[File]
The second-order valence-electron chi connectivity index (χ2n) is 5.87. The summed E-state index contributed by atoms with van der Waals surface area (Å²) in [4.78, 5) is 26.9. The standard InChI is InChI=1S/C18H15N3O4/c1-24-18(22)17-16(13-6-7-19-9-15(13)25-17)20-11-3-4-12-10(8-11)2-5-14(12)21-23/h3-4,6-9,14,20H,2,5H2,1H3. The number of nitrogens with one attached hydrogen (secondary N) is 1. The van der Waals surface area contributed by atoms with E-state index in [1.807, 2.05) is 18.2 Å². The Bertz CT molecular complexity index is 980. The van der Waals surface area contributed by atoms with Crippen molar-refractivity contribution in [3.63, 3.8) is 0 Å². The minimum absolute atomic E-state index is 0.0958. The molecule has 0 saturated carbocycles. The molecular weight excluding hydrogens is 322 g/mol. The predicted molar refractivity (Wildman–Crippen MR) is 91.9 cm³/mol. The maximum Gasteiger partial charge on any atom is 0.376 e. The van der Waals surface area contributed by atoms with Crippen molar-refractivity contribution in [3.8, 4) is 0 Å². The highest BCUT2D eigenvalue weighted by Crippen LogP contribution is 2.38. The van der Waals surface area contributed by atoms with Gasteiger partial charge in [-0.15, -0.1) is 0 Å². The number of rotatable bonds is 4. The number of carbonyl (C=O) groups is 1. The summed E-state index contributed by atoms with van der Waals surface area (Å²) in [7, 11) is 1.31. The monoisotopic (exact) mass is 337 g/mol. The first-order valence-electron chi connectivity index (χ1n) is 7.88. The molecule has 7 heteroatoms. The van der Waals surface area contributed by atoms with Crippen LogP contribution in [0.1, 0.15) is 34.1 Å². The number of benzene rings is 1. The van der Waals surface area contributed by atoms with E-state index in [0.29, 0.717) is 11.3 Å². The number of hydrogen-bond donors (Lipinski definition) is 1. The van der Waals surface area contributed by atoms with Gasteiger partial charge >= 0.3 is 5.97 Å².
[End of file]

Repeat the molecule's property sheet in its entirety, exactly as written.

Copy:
The second-order valence-electron chi connectivity index (χ2n) is 5.87. The summed E-state index contributed by atoms with van der Waals surface area (Å²) in [4.78, 5) is 26.9. The standard InChI is InChI=1S/C18H15N3O4/c1-24-18(22)17-16(13-6-7-19-9-15(13)25-17)20-11-3-4-12-10(8-11)2-5-14(12)21-23/h3-4,6-9,14,20H,2,5H2,1H3. The number of nitrogens with one attached hydrogen (secondary N) is 1. The van der Waals surface area contributed by atoms with E-state index in [1.807, 2.05) is 18.2 Å². The Bertz CT molecular complexity index is 980. The van der Waals surface area contributed by atoms with Crippen molar-refractivity contribution in [3.63, 3.8) is 0 Å². The minimum absolute atomic E-state index is 0.0958. The molecule has 0 saturated carbocycles. The molecular weight excluding hydrogens is 322 g/mol. The predicted molar refractivity (Wildman–Crippen MR) is 91.9 cm³/mol. The maximum Gasteiger partial charge on any atom is 0.376 e. The van der Waals surface area contributed by atoms with Crippen molar-refractivity contribution in [3.8, 4) is 0 Å². The highest BCUT2D eigenvalue weighted by Crippen LogP contribution is 2.38. The van der Waals surface area contributed by atoms with Gasteiger partial charge in [-0.15, -0.1) is 0 Å². The number of rotatable bonds is 4. The number of carbonyl (C=O) groups is 1. The summed E-state index contributed by atoms with van der Waals surface area (Å²) in [7, 11) is 1.31. The monoisotopic (exact) mass is 337 g/mol. The first-order valence-electron chi connectivity index (χ1n) is 7.88. The molecule has 7 heteroatoms. The van der Waals surface area contributed by atoms with Crippen LogP contribution in [0.1, 0.15) is 34.1 Å². The number of benzene rings is 1. The van der Waals surface area contributed by atoms with E-state index in [0.29, 0.717) is 11.3 Å². The number of hydrogen-bond donors (Lipinski definition) is 1. The van der Waals surface area contributed by atoms with Gasteiger partial charge >= 0.3 is 5.97 Å².